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THE WHOLE PHILIPPINE mountaineering community had been in a state of agitation lately ever since the news of the planned construction of more than 16,000 trail steps that will be undertaken by the City of Kidapawan leading to the summit of Mount Apo was hatched.
The main purpose of the project is to facilitate tourism in the area; to discourage the establishment of new and unsanctioned trails; strengthen conservation and preservation; bring economic gain in the local tourism industry; and position Kidapawan as a major tourism hub in the entire Central Mindanao. It was presented to the Kidapawan City Tourism Council and to the media recently by the city government’s Investment and Tourism Promotions Office and would cost P2.5 million.
An advocacy movement in the Internet opposing this project was immediately started by mountaineers belonging to the Mountaineering Federation of Southern Mindanao, led by Art Daniel Bacus, when it discovered that the whole idea is morally wrong and so found support from their brethren in Luzon and in the Visayas. Aside from mountaineers, environmental advocates and citizens with right frames of mind joined in this fray with which a signature campaign now found its way among the malls and public places.
A parallel fund-raising drive was started in Davao City to provide the needed monetary resource for an information drive to counter this planned desecration of the country’s highest point. For info, Mt. Apo is sacred land to the indigenous Bagobo, Matigsalug, Talaandig and Manobo peoples which all referred the peak as Apo Sandawa. Lake Venado and the forests along the enclaves of the Mt. Apo National Park are traditional hunting grounds for these tribal peoples and no local government entity should have dominion on ancestral lands claimed by these people. Besides that, Mt. Apo is a protected area and no structural development should be undertaken which would violate the law proclaiming it as a national park and, as it is, may destroy the natural essence of the mountain.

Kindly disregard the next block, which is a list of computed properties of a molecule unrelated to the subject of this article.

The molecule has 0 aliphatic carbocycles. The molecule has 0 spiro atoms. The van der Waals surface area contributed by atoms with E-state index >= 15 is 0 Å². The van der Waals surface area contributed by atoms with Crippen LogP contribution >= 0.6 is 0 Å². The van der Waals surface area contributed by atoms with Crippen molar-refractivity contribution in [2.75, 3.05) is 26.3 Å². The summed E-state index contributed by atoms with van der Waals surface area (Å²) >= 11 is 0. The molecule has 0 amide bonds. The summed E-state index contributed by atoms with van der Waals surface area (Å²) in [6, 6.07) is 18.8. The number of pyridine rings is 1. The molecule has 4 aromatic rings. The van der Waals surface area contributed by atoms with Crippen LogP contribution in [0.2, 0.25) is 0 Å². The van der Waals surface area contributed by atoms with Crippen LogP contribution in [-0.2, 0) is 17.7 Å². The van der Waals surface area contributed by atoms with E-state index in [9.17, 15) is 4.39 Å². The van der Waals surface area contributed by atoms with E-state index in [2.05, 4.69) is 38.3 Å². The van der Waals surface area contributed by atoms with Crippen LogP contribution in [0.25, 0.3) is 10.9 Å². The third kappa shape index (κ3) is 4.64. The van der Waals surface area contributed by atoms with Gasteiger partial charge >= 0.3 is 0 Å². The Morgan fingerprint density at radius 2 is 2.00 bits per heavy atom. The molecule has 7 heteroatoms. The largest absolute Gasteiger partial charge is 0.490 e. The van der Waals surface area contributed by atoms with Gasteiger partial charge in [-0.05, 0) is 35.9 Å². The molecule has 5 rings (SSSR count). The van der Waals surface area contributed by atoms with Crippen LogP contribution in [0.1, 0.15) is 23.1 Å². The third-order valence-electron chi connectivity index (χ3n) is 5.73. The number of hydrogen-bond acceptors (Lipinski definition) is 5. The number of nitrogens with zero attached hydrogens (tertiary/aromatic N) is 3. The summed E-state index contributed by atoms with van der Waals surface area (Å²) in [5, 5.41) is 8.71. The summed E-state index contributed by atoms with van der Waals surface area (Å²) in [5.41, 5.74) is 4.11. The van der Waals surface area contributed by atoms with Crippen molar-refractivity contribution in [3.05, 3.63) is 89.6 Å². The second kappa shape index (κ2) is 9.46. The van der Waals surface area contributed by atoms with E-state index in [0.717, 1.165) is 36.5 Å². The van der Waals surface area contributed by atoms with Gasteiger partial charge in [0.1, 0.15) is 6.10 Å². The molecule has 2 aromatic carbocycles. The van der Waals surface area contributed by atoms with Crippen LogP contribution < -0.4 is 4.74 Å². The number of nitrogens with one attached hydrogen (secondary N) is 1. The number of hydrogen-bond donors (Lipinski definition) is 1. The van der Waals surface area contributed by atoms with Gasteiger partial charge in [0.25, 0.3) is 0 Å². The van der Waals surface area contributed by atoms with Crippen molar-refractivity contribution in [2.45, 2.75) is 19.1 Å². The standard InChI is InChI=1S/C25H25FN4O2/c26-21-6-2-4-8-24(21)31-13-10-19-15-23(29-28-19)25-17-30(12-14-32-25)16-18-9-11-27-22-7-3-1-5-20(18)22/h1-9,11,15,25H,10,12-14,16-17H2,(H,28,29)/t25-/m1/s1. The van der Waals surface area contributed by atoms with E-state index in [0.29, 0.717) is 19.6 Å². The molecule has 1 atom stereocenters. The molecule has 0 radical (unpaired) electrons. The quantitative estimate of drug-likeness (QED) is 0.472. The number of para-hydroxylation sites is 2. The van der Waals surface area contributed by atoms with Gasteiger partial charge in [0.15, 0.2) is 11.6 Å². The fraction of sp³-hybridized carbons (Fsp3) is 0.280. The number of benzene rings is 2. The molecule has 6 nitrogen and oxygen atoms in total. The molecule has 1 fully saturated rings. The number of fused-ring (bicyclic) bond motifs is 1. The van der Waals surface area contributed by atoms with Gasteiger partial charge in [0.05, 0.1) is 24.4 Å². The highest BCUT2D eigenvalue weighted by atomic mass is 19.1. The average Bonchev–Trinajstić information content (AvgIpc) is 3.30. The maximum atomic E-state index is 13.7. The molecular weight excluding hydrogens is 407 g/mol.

Here in Cebu, our very own outdoors community start its very peaceful protest action at the IT Park last March 23, 2013 at 8:00 PM. It coincided with an Earth Hour program but separate and produce its own distinct crowd. All wore black T-shirts with the print “No Stairway to Mt. Apo” to show disapproval and displeasure about that planned stairway construction. Organizing this event are Chad Bacolod of the Mountain Climbers Alliance of the Philippines, couple Randell and Marjorie Savior of Tribu Dumagsa Mountaineers, Bonny Ann Gicale of the Outdoorsman’s Hub and Leo Linog of Star FM. This writer came to observe and document that activity. Ultimately, I affixed my signature opposing this project for a good reason.
On this same ground, this writer started a thread about this entitled Mt. Apo Crisis in the Politics and Current Events Section of iSTORYA.NET last March 26, 2013 to find consensus among members of the online Cebuano community. As of this writing, the majority of comments had already been posted opposing this folly of an idea with only one in favor. It is an opinion poll which, altogether, represents the macrocosm of the sentiment of the Cebuanos. You don’t need to be a mountaineer or be an environmentalist to distinguish which ideas are commendable for Mt. Apo and which are not despite the rosy picture given by the adherents of this Hagdan Ni Apo project.
You don’t need a stair to climb a mountain. If you are fit you could do it. If you are not, then discipline yourself to be fit and climb your mountain else do not climb at all. Don’t change the mountain to accommodate you. Let the mountain change your mindset. Better still, know the mountain better instead of just climbing it.
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About the Writer:
PinoyApache is a former mountaineer and have summitted Mt. Apo nineteen years ago to this day. He now teaches survival and primitive-living skills to mountaineers and other interested people under Snakehawk Wilderness Skills School. He is owner of a blog called Warrior Pilgrimage and is an article contributor for iSTORYA.NET and Pinoy Mountaineer.